New albums by Leonard Cohen and Nick Cave’s Grinderman, reviewed
There’s something sinister and sad and kind of ugly about the first seconds of Leonard Cohen’s latest live album. Songs from the Road opens with a recording made one year ago today at Ramat Gan Stadium in Tel Aviv; the crowd applauds in 2/4 time as Cohen takes the stage to sing “Lover Lover Lover” from 1974’s New Skin for the Old Ceremony. The knee-jerk, gut-level reaction is that there’s something awfully gauche about clapping to a dirge whose refrain pleads, “Lover, lover, lover, lover, lover, lover, lover, come back to me.” It elevates the song to the status of arena rock standard, reducing this later-life Cohen to showman, to vendor of spectacle: a role which has been imposed upon him in the past five years.
It’s a part he’s played out of necessity and, one imagines, with great uneasiness. The elephant in the room is Cohen’s financial problem, the result of long-time business manager Kelley Lynch siphoning millions from his retirement account, leaving the usually reclusive poet/novelist/songwriter with little recourse but to churn out more work, and exhaustively tour the globe.
This air of obligation hangs heavy over most of his recent work, from the rushed-to-market feel of 2006’s Book of Longing, a compilation of poetry and illustrations that reads like the B-side to much of Cohen’s more accomplished writing, to the 2009 release of Live at the Isle of Wight 1970 (also not very good), and now to this Songs from the Road — the second live album, following 2008’s Live in London, to survey his last two years of touring. But where the London release documented an entire, solitary concert, Songs from the Road stitches together various sets recorded in Tel Aviv, Helsinki, Glasgow, San Jose, England’s London, Ontario’s London, and elsewhere. It’s a best-of live album, padding out the catalogue of an artist whose output has been compiled into a bulk of best-of albums, including The Essential Leonard Cohen, The Best of Leonard Cohen, and the uninspiringly titled More Best of Leonard Cohen. (more…)
The question interrupts a jag of hacking coughs. “Who are you?” asks an exasperated male voice, and I feel reasonably sure I’ve got hold of the real Nick Cave. The famously caustic rocker-turned-writer’s second novel, The Death of Bunny Munro, is a finely wrought and yet appropriately horrifying account of a philandering salesman’s last days on earth. Bunny chases tail, obsesses over Kylie Minogue and Avril Lavigne, and guides his young son through a carnival of lusty housewives, murderous cuckolds, and other lowlifes. On the phone from Ottawa, the leader of The Bad Seeds gruffly discusses the novel’s genesis and female reactions to its titular creep.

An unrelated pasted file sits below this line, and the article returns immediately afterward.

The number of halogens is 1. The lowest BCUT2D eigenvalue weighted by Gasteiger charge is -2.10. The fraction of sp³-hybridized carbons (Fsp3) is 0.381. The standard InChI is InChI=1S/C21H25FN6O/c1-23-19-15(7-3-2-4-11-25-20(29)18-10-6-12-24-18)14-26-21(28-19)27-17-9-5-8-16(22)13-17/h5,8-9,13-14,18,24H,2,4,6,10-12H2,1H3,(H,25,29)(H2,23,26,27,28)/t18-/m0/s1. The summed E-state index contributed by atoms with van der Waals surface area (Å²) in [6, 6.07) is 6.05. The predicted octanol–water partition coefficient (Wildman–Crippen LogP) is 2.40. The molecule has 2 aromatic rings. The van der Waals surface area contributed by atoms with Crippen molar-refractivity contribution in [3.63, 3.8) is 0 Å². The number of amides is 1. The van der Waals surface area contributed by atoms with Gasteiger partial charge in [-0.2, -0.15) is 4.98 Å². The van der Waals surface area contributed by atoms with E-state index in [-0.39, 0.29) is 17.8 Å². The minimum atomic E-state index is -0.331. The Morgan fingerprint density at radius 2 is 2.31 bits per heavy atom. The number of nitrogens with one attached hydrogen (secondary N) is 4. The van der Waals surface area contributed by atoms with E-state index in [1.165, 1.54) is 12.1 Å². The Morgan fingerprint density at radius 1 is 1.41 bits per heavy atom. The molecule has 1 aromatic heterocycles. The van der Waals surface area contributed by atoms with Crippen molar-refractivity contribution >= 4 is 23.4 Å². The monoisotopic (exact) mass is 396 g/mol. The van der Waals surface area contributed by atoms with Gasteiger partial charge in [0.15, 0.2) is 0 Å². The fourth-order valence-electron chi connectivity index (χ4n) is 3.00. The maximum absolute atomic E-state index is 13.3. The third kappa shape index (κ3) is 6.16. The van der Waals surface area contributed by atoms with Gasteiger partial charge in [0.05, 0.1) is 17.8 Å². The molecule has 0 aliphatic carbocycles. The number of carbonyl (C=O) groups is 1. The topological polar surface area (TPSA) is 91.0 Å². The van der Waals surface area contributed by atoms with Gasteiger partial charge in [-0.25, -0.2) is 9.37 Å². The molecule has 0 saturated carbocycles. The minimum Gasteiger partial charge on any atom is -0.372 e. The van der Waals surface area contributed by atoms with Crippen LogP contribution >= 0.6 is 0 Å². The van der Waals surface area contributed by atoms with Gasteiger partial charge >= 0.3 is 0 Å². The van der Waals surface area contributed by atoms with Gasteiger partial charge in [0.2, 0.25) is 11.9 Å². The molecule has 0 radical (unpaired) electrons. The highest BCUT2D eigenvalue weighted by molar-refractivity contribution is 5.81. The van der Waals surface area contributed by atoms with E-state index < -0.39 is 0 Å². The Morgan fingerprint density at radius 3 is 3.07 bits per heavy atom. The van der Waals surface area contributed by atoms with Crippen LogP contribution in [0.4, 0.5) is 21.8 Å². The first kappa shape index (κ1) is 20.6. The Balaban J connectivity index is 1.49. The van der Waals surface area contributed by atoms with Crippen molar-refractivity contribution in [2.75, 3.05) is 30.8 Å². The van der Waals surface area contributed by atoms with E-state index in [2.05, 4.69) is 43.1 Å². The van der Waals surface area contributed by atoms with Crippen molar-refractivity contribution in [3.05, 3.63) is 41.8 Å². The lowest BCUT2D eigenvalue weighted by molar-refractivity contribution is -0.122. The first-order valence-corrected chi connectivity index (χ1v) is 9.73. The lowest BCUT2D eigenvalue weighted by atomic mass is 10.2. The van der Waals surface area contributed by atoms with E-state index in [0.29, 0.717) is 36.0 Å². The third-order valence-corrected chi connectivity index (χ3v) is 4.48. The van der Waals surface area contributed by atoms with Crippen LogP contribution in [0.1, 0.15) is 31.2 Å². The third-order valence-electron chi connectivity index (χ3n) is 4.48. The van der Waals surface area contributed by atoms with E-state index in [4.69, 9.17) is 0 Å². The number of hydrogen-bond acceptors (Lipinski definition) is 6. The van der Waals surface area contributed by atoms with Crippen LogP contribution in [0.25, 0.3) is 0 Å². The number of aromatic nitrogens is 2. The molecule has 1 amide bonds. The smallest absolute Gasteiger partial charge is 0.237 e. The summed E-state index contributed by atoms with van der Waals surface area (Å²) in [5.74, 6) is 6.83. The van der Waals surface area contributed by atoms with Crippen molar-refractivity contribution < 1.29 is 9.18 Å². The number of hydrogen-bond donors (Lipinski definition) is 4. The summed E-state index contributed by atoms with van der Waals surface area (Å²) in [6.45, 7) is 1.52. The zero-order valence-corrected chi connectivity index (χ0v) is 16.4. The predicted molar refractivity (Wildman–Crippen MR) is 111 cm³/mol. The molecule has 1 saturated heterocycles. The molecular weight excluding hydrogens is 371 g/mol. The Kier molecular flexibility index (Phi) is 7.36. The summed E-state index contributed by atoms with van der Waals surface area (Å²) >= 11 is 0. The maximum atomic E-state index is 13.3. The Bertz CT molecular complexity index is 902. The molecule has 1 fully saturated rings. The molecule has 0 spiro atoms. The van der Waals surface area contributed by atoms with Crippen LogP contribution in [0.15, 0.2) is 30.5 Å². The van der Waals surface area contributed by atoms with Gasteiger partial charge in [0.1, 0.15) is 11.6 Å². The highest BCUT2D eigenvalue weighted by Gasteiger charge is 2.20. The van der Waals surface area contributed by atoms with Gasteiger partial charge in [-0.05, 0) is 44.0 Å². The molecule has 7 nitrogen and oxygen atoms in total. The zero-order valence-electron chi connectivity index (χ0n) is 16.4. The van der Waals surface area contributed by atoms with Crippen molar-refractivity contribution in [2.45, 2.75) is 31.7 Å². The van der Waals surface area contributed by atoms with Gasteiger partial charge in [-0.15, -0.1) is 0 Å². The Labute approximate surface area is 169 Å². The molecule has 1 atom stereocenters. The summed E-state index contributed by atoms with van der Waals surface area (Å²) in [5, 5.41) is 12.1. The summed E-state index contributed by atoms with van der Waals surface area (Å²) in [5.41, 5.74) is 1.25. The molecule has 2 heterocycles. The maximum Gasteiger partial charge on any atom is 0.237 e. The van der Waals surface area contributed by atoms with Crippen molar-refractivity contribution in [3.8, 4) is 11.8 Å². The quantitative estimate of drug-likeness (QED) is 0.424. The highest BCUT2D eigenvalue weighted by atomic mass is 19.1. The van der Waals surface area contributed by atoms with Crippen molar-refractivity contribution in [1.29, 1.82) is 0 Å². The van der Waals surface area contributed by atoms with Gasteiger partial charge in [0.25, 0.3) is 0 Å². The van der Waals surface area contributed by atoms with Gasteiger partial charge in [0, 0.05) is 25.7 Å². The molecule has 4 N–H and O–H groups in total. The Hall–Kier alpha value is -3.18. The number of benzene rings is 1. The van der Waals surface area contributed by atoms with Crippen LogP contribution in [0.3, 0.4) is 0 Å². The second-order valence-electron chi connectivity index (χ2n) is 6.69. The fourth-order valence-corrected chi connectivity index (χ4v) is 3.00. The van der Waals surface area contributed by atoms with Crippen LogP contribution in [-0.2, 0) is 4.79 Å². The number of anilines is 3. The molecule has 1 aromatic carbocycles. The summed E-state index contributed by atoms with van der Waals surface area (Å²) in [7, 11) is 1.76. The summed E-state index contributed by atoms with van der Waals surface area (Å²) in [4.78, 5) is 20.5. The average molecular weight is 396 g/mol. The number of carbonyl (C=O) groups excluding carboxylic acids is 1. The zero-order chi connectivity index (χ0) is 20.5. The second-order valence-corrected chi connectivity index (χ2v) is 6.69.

What was happening in your life when you wrote The Death of Bunny Munro?
The Bad Seeds were doing the Dig!!! Lazarus Dig!!! tour. I wrote the book basically on the tour bus, backstage, on the way to the airport, at the airport, in hotel rooms, and so forth. Under extremely chaotic conditions.
That’s amazing, because there’s so much detail in your prose. It doesn’t come across as distracted or hurried.
Well, it’s not distracted. I was able to escape from the mind-numbing rock and roll world.
In previous interviews, you’ve said the world of travelling salesmen is full of drinking, drug-taking, and womanizing. I read that and thought, well, that’s the rock world too, isn’t it?
So they say.
Is the rock scene different now than it was when you started out in the ’80s? Or is there still plenty of debauchery that goes on around you?
Do you stay out of it?
It’s difficult to stay out of it.
What is it about Avril Lavigne that you like?
Well, it’s not… She was the appropriate fantasy object for Bunny Munro because of… Because she comes across as kind of innocent.
Innocent, but with an edge.
Well, Bunny likes… Yeah, exactly. I don’t want to have to explain all of that, but the book explains why, more or less. Bunny likes her eyeliner; he thinks it’s crazy.
Have you noticed a difference in attitude between men and women who have read the book?
There are some women who like it and some women who don’t. A lot of women appreciate that I’ve invented a character who… uh… They appreciate Bunny’s character in that, within him there’s something that women have suspected lived inside the male psyche all along.
I see what you mean — that there’s a running dialogue about sex in men’s heads — but I wonder whether Bunny is an extreme portrayal. Do you think all men have a Bunny Munro in them?
Yeah, I do. On some level, we do. He is in extreme case, though, you’re right.
Most women would be appalled by Bunny if he existed in reality. What would you say about men who perhaps wouldn’t have that reaction?
Men who aren’t horrified by what he gets up to? Look, I don’t know. I don’t know how to answer that question. This world is made up of all different types of people. I’m not saying that every man in this world is like Bunny Munro, but I certainly recognize an aspect of myself within this character. Or I couldn’t have written it.
Is there much in the book that’s drawn from your personal experiences?
Quite a bit, in one form or another. Certainly the drawing of the child in the book is based very strongly on observing my own children.
You have twins, right? How old are they?
That’s right. They’re nine.
I’ve encountered nine year olds who have a mean streak, but the boy in the book doesn’t seem to have any of that in him. Gives you hope.
Yeah, well, my boys are very nice. [Mock Cockney accent] They’re little angels, they are.